Newfoundlanders will have a variety of concert experiences to enjoy once again this summer and while they are creating lasting memories of good times and seeing their favorite artists in person, they are also creating lasting hearing damage.  I see it year after year, client’s reporting that their hearing was fine until they attended a concert.  They complain of ringing, buzzing, roaring or thumping in their ears for hours, days or months after or sometimes forever.  Whenever your ears ring or you’ve noticed a shift in your hearing after loud noise exposure, you’ve done permanent damage to your hearing.  The damage occurs without pain so you’re unaware of it at the time and it is never repaired.

So how do we get our yearly dose of music without eventually losing the ability to enjoy it?  Use hearing protection.  I know that it’s unpopular and inconvenient and maybe even un-cool, but it’s the only way that really works.  You can stay all day, be as close to the stage as you like and still be able to hear the grass grow the next day.  If you’ve made the mistake of overdoing it, give your ears lots of rest afterward to minimize the damage, at least 48hrs with no loud noise exposure.  If you’re bringing your children to the event be sure to protect their hearing as well and in the process, develop a lifelong habit that they’ll thank you for when they hit middle-age.

For true music lovers though, the muffled or plugged sound of standard foam earplugs may rob them of any enjoyment so I suggest “musician’s earplugs.”  They’re just as effective, are reusable, are reasonably cheap (<$50/pair) and can be found at most music supply shops.  They have a special filter that doesn’t muffle the high frequencies which in turn preserves the clarity of the instruments and vocals while still protecting your hearing.  Professional and amateur musicians will often have me make custom fit plugs for better comfort but the sound quality is the same.  I wear them to every concert and forget that they’re in, they sound that good.  Don’t sacrifice a lifetime of good hearing for one ear splitting concert but instead enjoy every concert for the rest of your life.

Normal for Your Age – Certainly Not!

May 1st, 2012 by qcurrie

Normal for Your Age – Certainly Not!

As an Audiologist, I can’t tell you how many clients come into my office and say the following:

“I had a hearing test once and it showed my hearing was down but the doctor told me that it was normal for my age.

One recent client expressed how insulted she was that the doctor assumed, because she was a senior, good hearing wasn’t important to her (she was 89 by the way!).  I would have to strongly agree with her feelings and my blood boils every time I hear another account of how a health professional, however well-meaning, mis-informs their patient.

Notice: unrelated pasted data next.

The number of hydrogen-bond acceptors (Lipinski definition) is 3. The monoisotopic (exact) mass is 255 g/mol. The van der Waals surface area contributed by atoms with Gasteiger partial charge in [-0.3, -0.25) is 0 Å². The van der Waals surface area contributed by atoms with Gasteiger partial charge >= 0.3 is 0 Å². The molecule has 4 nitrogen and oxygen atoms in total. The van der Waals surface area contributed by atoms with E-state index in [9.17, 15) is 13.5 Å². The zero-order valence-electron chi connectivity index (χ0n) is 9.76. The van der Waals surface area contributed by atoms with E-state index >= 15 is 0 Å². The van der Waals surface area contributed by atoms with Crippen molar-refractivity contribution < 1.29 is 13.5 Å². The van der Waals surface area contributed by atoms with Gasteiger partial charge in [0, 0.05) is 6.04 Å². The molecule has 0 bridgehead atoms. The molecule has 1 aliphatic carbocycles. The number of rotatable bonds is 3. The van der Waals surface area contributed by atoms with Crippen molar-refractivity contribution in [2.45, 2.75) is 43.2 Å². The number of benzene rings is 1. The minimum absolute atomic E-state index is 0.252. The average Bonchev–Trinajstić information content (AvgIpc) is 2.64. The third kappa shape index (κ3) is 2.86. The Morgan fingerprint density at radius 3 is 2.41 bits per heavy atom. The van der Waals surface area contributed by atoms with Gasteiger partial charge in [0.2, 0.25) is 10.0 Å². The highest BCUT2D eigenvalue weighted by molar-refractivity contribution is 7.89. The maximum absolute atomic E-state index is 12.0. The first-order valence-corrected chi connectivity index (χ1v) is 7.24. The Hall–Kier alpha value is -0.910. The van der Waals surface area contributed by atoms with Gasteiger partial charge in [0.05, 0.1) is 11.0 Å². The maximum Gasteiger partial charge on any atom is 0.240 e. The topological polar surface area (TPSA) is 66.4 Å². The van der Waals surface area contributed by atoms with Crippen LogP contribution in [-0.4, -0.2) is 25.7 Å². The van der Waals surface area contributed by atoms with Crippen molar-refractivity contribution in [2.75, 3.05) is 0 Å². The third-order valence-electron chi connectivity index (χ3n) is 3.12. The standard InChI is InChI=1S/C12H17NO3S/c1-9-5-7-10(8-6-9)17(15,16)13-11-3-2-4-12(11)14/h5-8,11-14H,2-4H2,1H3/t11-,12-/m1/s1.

If their patient had a broken leg would they say, “That’s normal after a fall like you’ve had.” Or if they had cataracts would they say, “Oh your vision is going but that’s normal for your age.”  Certainly not!  They would recommend the appropriate course of action to restore the patient to as close to full health as possible.  While hearing loss amongst seniors is indeed common, it is also common for non-seniors as well but you don’t hear them being told “Hearing loss is normal for a 22 year old like you.”

So many people live with hearing loss and taking action is a big step which takes no small amount of courage and humility.  They’re looking for reassurance from their doctor that they are not ‘going crazy’ and indeed need some help and good advice.  That there’s some hope for improvement if they go see an Audiologist.  When they’re told “It’s normal for your age.” the real message is, “You should just live with it, it’s who you are now, a person who doesn’t need to hear because you’re old.”

Un-addressed hearing loss causes communication problems that are anything but ‘normal’ and the negative impact on a person’s general health and medical status is very real and well documented.

But the tide is changing.  Slowly, physicians are taking a more proactive approach to hearing care and recommending that patients get tested even before problems arise.   Today’s seniors are re-defining what it is to be a senior.  They’re active, involved, and engaged in shaping the economy, society and the entire world.  What will be considered ‘normal’ in 8 years when two thirds of North America is over the age of 60!

So if someone tells you hearing loss is ‘normal for your age’ politely, but firmly let them know that your hearing is important to you at any age.  Everyone is entitled to enjoy easy, natural communication with their loved-ones and friends.  To deny someone the opportunity to stay connected is in effect saying they don’t matter.  And you matter!